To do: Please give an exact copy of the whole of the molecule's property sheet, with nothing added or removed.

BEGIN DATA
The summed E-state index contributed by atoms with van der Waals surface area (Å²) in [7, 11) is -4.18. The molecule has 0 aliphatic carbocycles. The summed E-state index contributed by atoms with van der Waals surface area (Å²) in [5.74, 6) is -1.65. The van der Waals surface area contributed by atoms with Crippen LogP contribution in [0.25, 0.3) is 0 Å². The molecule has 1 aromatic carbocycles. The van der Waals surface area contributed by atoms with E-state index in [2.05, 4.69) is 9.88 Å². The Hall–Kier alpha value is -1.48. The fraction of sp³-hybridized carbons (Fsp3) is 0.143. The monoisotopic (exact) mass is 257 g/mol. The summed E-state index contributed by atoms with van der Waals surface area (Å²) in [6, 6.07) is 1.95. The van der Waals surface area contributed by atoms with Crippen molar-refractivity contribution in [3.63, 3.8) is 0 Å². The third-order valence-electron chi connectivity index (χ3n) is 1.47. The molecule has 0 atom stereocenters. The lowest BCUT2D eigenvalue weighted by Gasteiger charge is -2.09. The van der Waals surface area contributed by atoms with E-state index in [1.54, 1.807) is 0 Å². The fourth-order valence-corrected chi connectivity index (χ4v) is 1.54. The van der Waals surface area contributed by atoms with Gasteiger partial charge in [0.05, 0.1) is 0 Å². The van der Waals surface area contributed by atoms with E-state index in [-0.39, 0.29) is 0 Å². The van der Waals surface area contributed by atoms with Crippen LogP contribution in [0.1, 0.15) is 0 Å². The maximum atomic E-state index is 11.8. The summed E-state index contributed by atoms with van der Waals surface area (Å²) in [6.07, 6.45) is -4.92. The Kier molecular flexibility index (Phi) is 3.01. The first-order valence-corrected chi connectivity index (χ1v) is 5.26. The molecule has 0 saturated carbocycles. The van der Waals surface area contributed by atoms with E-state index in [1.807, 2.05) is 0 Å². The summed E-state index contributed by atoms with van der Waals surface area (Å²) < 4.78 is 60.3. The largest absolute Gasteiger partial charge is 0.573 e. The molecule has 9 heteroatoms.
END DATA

The summed E-state index contributed by atoms with van der Waals surface area (Å²) in [7, 11) is -4.18. The molecule has 0 aliphatic carbocycles. The summed E-state index contributed by atoms with van der Waals surface area (Å²) in [5.74, 6) is -1.65. The van der Waals surface area contributed by atoms with Crippen LogP contribution in [0.25, 0.3) is 0 Å². The molecule has 1 aromatic carbocycles. The van der Waals surface area contributed by atoms with E-state index in [2.05, 4.69) is 9.88 Å². The Hall–Kier alpha value is -1.48. The fraction of sp³-hybridized carbons (Fsp3) is 0.143. The monoisotopic (exact) mass is 257 g/mol. The summed E-state index contributed by atoms with van der Waals surface area (Å²) in [6, 6.07) is 1.95. The van der Waals surface area contributed by atoms with Crippen molar-refractivity contribution in [3.63, 3.8) is 0 Å². The third-order valence-electron chi connectivity index (χ3n) is 1.47. The molecule has 0 atom stereocenters. The lowest BCUT2D eigenvalue weighted by Gasteiger charge is -2.09. The van der Waals surface area contributed by atoms with E-state index in [1.54, 1.807) is 0 Å². The fourth-order valence-corrected chi connectivity index (χ4v) is 1.54. The van der Waals surface area contributed by atoms with Gasteiger partial charge in [0.05, 0.1) is 0 Å². The van der Waals surface area contributed by atoms with E-state index in [-0.39, 0.29) is 0 Å². The van der Waals surface area contributed by atoms with Crippen LogP contribution in [0.1, 0.15) is 0 Å². The maximum atomic E-state index is 11.8. The summed E-state index contributed by atoms with van der Waals surface area (Å²) in [6.07, 6.45) is -4.92. The Kier molecular flexibility index (Phi) is 3.01. The first-order valence-corrected chi connectivity index (χ1v) is 5.26. The molecule has 0 saturated carbocycles. The van der Waals surface area contributed by atoms with E-state index in [1.807, 2.05) is 0 Å². The summed E-state index contributed by atoms with van der Waals surface area (Å²) < 4.78 is 60.3. The largest absolute Gasteiger partial charge is 0.573 e. The molecule has 9 heteroatoms.